[KS] Tokto

Frank Hoffmann hoffmann at koreaweb.ws
Fri Oct 12 02:13:48 EDT 2012

What I find so interesting here is how Tokto relates to globalization 
and the current state of capitalism in Korea and the world as such. I 
think the most common understanding of globalization is based on a 
revised Marxist approach, especially if talking about nation-states 
with mostly commercial globalization ('trade globalization') like 
Korea, where globalization is intentionally being build-up as a tool to 
strengthen capitalist competition with other nation-states. Now, (a) 
the revised Marxist understanding of globalization has it that it is 
the stage of (our current) development where corporations are fighting 
on a global level, where they compete globally for higher growth rates 
and higher capital gains, and these corporations are then supported by 
'their' nation-states. In Korea, this also seems the prevalent view. 
See the recent short notes on this list about "nation branding" as an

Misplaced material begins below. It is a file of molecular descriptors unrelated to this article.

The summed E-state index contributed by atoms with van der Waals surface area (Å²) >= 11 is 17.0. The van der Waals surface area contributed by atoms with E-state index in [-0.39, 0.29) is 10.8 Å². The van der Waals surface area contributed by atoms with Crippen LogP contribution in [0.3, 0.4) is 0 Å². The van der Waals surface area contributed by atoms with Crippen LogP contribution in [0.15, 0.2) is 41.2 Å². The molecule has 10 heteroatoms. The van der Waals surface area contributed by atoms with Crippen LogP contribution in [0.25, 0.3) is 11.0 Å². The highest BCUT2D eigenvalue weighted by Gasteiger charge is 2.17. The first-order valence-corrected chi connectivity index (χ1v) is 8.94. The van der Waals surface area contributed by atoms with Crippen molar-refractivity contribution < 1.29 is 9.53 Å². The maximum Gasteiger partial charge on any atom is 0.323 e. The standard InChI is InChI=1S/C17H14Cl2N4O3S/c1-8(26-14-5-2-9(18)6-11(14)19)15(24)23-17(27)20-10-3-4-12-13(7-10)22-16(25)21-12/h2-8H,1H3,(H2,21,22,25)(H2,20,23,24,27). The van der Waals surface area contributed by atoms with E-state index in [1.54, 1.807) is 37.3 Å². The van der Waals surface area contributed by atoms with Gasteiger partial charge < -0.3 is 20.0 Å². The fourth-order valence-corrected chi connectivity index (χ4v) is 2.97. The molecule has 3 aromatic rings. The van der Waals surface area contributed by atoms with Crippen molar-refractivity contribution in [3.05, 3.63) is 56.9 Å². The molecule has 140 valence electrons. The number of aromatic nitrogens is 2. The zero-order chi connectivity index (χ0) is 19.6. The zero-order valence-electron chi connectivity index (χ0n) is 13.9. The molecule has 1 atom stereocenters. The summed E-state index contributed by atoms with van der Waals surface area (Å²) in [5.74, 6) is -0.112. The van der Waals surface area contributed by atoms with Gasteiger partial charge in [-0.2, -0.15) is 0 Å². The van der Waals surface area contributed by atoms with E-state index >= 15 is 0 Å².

expression of that, and how South Korea has officially made that a 
policy since just a few years. In the neo-Marxist understanding 
nation-states as such have little to no role in this, they just support 
the real players, the corporations. (b) An alternative view, though, 
would be that the actual players are not the corporations but the 
nation-states and their governments and organizations (and those are 
not necessarily equivalents of a country's corporations). 

The question as regards to this island, big enough for some birds to 
shit on but otherwise hardly of any economic importance--and therefore 
at first sight only being in the way of accumulating capital and 
streamlined global trade operations, in other words, anti-capitalist 
and backward in character--well, the question is then how that goes 
together with what we perceive as the hyper-capitalist logic of 
commercial globalization? Obviously, national territory and territorial 
units have not been touched in any way by globalization. I then start 
to wonder if maybe what (especially in South Korea) is seen as a 
national support system for its corporations (e.g. culture as support 
system *for* corporations, see again the "nation branding" campaign) is 
actually not what it is, if maybe it is in fact the nation-states and 
their political institutions in Asia that are the actual movers and 
shakers. I can't imagine that Samsung or Kia would get any profit from 
the kind of campaigns you now see in Korea. Maybe the economists on the 
list have some input?

Frank Hoffmann

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